Dopamine Jackpot! Robert Sapolsky on the Science of Pleasure

Robert Sapolsky, Professor of Biology at Stanford University, famously focuses his research on stress above all else. (Don’t miss his book, Why Zebras Don’t Get Ulcers.) The video above features Sapolsky presenting the Pritzker Lecture at the California Academy of Sciences on February 15, 2011. The full lecture can be seen on Fora TV. In this excerpt, Sapolsky amusingly tells the audience how monkeys and humans commonly generate the highest levels of dopamine when pleasure is anticipated, not when pleasure is actually experienced. But humans, as opposed to monkeys, can “keep those dopamine levels up for decades and decades waiting for the reward.” And for some, Sapolsky adds, that perceived reward lies beyond this life – in the afterlife. (Sapolsky was raised in an orthodox Jewish family, but is an atheist now.) The Stanford professor talks about similar issues (what separates us from primates) in another captivating talk, “What makes us human?

By profession, Matthias Rascher teaches English and History at a High School in northern Bavaria, Germany. In his free time he scours the web for good links and posts the best finds on Twitter.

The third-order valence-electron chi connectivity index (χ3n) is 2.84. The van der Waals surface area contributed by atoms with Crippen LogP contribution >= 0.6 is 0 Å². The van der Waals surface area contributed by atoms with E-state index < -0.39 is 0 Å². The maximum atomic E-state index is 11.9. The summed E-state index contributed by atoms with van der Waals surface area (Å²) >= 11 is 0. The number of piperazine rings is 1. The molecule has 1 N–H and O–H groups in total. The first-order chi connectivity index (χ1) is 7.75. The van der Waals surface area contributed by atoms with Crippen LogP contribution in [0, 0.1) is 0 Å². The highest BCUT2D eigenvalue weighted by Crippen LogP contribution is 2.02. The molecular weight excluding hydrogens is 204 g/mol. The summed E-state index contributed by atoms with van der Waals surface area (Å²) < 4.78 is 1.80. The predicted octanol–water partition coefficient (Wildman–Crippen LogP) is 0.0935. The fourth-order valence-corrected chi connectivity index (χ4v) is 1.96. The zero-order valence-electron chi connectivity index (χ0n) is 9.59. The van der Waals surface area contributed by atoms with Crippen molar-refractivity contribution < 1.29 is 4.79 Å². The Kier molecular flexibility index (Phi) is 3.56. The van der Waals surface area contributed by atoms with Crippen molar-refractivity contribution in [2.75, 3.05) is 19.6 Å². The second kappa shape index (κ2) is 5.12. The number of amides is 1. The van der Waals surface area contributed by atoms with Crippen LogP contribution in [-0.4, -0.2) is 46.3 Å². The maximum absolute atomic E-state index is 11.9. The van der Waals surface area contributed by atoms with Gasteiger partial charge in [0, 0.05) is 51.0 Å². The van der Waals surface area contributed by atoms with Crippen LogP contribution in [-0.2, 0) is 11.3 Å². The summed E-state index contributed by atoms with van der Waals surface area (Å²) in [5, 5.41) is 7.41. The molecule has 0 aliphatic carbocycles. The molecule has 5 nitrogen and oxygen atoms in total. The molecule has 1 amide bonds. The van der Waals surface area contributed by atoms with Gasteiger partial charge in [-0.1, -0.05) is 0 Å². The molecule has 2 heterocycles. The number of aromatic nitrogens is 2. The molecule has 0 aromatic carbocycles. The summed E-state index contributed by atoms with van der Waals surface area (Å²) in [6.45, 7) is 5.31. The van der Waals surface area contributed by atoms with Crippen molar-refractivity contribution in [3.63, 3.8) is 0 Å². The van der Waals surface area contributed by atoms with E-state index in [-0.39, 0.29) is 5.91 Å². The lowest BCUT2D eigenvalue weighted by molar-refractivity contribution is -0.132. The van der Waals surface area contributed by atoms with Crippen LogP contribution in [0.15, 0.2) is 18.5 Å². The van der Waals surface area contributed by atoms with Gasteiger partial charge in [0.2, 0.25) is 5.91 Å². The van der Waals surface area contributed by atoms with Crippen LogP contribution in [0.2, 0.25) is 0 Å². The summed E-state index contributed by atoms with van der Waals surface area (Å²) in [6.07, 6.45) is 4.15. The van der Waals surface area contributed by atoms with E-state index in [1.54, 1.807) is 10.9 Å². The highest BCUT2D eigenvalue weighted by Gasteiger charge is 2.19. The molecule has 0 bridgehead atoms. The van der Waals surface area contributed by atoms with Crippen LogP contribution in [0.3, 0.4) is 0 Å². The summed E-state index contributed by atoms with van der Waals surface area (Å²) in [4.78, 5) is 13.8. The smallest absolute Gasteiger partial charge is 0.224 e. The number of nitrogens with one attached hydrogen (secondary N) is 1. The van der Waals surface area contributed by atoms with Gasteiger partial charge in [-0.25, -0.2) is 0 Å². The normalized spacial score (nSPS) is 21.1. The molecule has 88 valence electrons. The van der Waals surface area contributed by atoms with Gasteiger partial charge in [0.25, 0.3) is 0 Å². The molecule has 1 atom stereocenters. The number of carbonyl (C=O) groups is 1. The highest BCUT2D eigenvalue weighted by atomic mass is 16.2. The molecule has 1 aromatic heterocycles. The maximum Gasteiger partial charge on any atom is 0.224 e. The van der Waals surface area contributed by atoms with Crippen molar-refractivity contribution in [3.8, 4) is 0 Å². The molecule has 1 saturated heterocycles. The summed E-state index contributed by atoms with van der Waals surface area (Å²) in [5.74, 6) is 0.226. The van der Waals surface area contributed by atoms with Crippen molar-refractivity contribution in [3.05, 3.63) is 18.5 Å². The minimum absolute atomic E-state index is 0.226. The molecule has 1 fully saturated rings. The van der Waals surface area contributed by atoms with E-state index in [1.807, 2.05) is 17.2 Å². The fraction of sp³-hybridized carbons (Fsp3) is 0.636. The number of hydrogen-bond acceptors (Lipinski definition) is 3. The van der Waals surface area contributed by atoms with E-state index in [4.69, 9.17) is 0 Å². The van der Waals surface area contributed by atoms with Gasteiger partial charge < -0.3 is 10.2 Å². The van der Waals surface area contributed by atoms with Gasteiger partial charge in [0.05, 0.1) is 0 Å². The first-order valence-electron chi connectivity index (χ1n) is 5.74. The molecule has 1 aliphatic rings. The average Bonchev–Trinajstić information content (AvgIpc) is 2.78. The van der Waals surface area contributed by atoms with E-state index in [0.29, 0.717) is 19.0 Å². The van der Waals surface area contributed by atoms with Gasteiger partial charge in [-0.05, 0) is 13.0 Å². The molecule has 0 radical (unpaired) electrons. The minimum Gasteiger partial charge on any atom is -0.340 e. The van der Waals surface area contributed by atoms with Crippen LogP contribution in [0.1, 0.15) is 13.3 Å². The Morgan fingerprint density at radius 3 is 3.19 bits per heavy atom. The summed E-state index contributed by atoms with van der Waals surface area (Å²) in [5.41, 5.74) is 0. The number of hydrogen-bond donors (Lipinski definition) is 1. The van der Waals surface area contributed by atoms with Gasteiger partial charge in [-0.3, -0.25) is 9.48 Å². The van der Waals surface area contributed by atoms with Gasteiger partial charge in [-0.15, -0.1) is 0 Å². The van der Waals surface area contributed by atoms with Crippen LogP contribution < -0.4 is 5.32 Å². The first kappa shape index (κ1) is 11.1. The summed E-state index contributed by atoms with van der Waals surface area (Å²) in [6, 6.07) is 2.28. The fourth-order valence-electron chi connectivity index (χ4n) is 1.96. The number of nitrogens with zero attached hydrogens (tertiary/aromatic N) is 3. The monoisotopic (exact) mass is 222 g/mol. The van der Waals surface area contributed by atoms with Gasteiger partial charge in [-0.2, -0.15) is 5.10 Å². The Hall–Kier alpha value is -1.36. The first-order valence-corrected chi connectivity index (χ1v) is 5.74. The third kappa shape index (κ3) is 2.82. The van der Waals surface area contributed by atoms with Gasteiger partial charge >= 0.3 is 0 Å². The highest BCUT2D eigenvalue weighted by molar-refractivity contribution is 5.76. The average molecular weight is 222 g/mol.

Neuroscience and Free Will

We have free will. We make our own decisions. We have long taken these basic assumptions for granted. But what does neuroscience make of this? In this excerpt from the BBC Horizon special, “The Secret You,” Marcus Du Sautoy (Oxford University) participates in a brain imaging experiment conducted by John-Dylan Haynes, a neuroscientist based in Berlin. And the results? Well, they force us to rethink things a bit. Goodbye Descartes. Goodbye mind before matter. Goodbye to consciousness and free will, as we traditionally like to think about them. And welcome to the world of neurons, to brain activity that makes your decisions before your conscious self is even aware of them. To delve deeper into all of this, you can watch Haynes give a 90 minute lecture here called “Unconscious determinants of free decisions in the human brain.”

Open Culture was founded by Dan Colman.